The Inca Road
Our first stop was Pucara where we toured a small museum that featured steles and monolithic statues with long knife and severed heads. The guide described a bloodthirsty tribe that liked to cut of the heads of their unfortunate enemies. Pucara also boasted an impressive Colonial church. After leaving Pucara, we climbed swiftly, traveling higher through incredible scenery, and stopping at the La Raya Pass summit, the border between the Puno and Cusco regions. There was definitely a chill in the air at this point, and the souvenir sellers were all bundled up in blankets. We moved on to the town of Sicuani, where we enjoyed one of the better buffet lunches of the trip.
After lunch, we continued on, and made a short stop at San Pedro, where we saw the outstanding Raqchi Inca ruins that are the remains of the Temple of Viracocha . These ruins featured 22 fantastic columns and long sweeping walls reminiscent of the Mayan ruins we saw in Mexico. We would have liked to have had more time to fully explore these fantastic ruins. Our last stop was at Andahuaylillas, where we viewed the Jesuit "Church of the Americas" and again noted the heavy indigenous influences, a wonderful combination of Catholic and Indian mythology.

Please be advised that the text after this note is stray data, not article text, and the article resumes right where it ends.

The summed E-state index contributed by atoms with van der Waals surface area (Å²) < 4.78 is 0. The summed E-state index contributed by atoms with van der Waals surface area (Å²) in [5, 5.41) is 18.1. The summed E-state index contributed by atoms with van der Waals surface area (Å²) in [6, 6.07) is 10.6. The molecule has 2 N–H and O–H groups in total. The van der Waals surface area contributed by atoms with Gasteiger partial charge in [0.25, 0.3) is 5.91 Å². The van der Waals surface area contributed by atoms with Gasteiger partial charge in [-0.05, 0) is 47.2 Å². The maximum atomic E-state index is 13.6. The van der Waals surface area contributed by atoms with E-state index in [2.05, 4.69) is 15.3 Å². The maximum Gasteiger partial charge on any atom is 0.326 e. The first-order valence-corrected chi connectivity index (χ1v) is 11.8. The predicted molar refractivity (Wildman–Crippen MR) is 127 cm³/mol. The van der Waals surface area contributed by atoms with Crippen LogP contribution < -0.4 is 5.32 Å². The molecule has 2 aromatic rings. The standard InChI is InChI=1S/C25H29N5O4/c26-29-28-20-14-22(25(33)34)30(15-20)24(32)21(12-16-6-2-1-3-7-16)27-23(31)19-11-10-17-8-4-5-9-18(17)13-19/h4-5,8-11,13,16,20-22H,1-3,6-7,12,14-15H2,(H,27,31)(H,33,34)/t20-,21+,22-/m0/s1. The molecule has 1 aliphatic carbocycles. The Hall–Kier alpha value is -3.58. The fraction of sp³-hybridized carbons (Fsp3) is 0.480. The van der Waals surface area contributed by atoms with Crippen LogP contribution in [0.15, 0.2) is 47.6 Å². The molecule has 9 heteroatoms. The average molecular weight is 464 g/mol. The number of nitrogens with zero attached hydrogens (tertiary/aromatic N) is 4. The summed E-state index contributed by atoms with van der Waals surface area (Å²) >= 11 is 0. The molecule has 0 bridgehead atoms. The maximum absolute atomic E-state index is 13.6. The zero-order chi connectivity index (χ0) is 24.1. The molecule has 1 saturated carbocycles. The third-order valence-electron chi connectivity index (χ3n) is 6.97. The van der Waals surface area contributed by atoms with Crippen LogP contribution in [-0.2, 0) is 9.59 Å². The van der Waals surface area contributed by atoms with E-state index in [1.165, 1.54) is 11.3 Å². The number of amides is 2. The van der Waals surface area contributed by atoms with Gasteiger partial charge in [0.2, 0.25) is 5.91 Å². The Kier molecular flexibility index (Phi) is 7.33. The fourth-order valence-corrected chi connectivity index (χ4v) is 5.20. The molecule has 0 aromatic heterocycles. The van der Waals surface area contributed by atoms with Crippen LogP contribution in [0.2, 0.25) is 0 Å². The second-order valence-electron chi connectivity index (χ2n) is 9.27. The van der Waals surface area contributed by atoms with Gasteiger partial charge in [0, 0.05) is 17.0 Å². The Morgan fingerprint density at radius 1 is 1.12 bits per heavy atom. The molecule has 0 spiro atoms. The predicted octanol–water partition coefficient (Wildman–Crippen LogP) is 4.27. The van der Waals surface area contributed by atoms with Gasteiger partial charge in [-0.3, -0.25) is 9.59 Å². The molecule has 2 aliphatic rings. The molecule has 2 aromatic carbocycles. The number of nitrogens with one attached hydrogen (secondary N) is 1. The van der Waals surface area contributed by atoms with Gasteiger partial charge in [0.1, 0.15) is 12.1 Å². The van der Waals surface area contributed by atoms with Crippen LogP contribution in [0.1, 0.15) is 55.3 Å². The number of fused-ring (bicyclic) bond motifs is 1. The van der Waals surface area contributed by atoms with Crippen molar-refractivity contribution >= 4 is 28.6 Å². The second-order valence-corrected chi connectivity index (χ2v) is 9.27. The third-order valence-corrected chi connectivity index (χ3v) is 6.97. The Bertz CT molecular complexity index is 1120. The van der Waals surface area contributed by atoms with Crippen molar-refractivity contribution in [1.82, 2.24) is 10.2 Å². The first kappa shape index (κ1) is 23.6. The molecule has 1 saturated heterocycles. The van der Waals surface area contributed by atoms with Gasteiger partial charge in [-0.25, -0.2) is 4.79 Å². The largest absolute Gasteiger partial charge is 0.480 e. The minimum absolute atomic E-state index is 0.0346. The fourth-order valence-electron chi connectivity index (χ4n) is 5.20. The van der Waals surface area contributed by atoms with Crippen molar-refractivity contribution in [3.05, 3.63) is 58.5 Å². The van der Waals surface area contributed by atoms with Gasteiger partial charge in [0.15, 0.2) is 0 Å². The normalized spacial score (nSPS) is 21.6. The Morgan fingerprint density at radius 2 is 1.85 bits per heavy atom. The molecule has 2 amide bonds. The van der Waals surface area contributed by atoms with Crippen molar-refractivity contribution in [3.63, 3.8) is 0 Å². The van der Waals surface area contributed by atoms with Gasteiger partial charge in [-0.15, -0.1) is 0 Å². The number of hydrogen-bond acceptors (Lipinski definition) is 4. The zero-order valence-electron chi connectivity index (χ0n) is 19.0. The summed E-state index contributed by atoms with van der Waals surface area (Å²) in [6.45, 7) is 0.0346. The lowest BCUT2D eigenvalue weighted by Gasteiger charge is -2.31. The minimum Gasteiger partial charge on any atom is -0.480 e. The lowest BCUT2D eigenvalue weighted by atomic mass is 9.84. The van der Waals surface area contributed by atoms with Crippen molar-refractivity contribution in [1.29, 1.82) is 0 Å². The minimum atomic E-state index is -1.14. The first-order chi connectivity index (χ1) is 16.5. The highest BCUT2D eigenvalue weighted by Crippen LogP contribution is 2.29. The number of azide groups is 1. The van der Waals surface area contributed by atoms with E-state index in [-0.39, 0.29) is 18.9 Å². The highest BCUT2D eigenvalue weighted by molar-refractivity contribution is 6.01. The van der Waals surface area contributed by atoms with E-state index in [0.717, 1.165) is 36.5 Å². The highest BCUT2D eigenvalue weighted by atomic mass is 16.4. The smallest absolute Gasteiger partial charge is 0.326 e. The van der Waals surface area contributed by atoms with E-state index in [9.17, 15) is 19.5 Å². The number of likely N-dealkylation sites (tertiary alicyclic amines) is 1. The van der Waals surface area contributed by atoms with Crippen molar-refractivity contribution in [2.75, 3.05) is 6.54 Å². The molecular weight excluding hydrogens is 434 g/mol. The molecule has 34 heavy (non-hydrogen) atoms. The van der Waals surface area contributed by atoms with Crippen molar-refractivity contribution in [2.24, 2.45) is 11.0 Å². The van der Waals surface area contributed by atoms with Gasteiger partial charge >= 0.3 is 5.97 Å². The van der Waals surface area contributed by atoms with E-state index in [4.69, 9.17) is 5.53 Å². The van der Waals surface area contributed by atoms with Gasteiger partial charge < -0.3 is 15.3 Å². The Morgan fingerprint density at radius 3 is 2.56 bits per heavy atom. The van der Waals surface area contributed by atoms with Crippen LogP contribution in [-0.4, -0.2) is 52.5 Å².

When we arrived in Cusco, we met our new guide Marco Palomino, a young Peruvian with movie star looks. He met our bus at the Cusco station with a sign that said "Karen Greig". He took us to our hotel, the El Balcon, which was midway up Tambo de Montero, a steep cobblestone street that took our breath away as we walked up it. We first noticed bells ringing as they did constantly throughout the day from numerous churches throughout the city during our stay in Cusco. Darkness was falling as we unpacked in our hotel, and we could see the Cathedrals lit up in the Cusco Plaza de Armas and the illuminated White Christ with outstretched arms watching over Cusco from the hill above. It was a warm velvet night, and we truly knew that we were in the Navel of the World. Marco took us on a night walk down Saphi, the Incan walled street that leads to the vibrant Plaza de Arms of Cusco. He helped us get acquainted with the area. We used an ATM in a jewelry store near the Plaza de Armas to get some cash, and Marco helped us get our digital pictures copied to a disc at an internet exchange near the hotel. After that, we all dined at "A Mi Manera", eating among other things, lomo saltado which are strips of beef with tomatoes, onions and peppers. After that we returned to our hotel for some rest.